iPhone Developer Camp 3

This past weekend I attended my first iPhone Developer Camp. This year was the third annual iPhone Developer Camp, IDC3, which was developers, UI designers, testers, and other that came to share ideas, collaborate, and make some pretty cool apps. The event encourages individuals at all levels to continue to stretch the development boundaries of the iPhone and iPod touch.

Held in Sunnyvale at Yahoo's main campus, the main focus of the event seemed to be the Hackathon competition. Saturday and Sunday were nothing but people with heads down on computers as the Hackathon is an exhibition of attendee and those joining via web projects and was a showcase of some of the best iPhone and iTouch innovators.

The event had great keynotes and even a musical guest BT who performed Friday night. He came back on Saturday to speak about his app called Sonifi. I have been playing with this $4.99 music mixing app and it is fun. It needs more songs as it only comes with one, but BT announced that more are coming soon. I had the chance to ask him some questions after his talk and concluded besides being a kick ass DJ, he knows his tech and can hang with the geekiest.


I saw apps for nurses to allow them to pass along medical charts at shift change, one that recognized sign language, and one from a friend that was there called BCard Express. I will share more about this app when it comes out. May the tech gods bless Christopher Peri for this app as it is extremely useful for those that hate dealing with business cards.

The winner of my award for most innovative and actual winner of the Hackathon event's "Best Open Source Project" was a group that developed an Augmented Reality Kit for the iPhone. I got the chance to chat with the team leader Chris Haseman and look forward to get deeper into this ARkit. It allows developers a chance to build on top of a library for augmented reality applications. This example (a little blurry) was taken at the IDC3 and looks very much like the Wikitude app I was playing with on the Google Android HTC phone. This really is the type of thing that excites me most as AR applications on mobile devices will really drive the mixed reality Metaverse to the mainstream.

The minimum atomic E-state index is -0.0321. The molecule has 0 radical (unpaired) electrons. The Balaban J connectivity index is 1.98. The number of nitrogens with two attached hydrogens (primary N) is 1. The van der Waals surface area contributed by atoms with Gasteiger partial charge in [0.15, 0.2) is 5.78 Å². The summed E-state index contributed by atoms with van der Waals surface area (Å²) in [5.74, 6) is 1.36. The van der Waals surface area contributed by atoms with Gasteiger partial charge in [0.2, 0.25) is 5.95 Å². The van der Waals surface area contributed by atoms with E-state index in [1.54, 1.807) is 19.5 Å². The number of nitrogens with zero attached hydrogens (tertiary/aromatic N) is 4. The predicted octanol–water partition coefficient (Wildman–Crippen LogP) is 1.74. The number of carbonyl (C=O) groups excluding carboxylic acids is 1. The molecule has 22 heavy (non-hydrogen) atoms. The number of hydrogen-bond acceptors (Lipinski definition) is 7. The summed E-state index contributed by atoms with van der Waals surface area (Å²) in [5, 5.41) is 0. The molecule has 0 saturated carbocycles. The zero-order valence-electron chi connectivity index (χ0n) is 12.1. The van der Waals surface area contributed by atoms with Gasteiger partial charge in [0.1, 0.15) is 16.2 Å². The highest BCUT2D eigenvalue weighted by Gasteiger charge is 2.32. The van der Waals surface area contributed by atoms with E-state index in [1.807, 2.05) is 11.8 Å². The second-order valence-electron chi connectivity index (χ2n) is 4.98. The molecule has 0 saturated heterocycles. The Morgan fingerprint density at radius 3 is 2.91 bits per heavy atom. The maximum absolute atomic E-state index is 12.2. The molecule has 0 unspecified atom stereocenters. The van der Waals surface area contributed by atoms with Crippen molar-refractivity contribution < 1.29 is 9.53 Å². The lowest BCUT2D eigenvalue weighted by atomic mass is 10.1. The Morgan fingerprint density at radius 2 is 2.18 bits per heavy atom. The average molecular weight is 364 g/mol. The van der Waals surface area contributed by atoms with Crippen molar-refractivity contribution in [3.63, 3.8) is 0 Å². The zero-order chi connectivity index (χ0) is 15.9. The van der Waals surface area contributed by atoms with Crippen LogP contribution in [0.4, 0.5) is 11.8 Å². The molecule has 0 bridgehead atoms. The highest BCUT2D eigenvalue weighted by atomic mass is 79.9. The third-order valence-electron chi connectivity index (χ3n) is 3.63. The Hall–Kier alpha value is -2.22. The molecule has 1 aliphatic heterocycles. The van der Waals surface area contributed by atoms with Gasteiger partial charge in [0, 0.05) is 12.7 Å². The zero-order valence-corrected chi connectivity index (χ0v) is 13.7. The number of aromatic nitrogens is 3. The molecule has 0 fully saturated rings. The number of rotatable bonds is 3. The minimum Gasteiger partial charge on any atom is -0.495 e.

There were also vendors at the event with some useful hardware accessories for iDevices. OWLE (Optical Widgets for Life Enhancement) is currently working on a mount that gives you a much more stable way to hold the iPhone, improves your recording quality by including a 37mm camcorder lens and includes a front facing microphone, which plugs into the iPhone’s headphone/mic jack. It also has spots for external lighting and a tripod. FastMac is a device that snaps on iPhone/iTouch that will triple the amount of battery life. It also has a flash-type light on it to solve the problem with in the dark iPhone pics.

Overall I was awed at the apps these die hards could create in a weekend. This was one of the best exhibits of collaboration for innovation I have seen. People of all ages were there. One of the Hackathon entries was made by a young lady around 12 yrs old that wrote the app with the help of her dad. To see true innovation with this revolutionary mobile Internet device, skip the WWDC and attend next years iPhone Developers Camp.

*I am putting together a video of the footage I got from the event so stay tuned.

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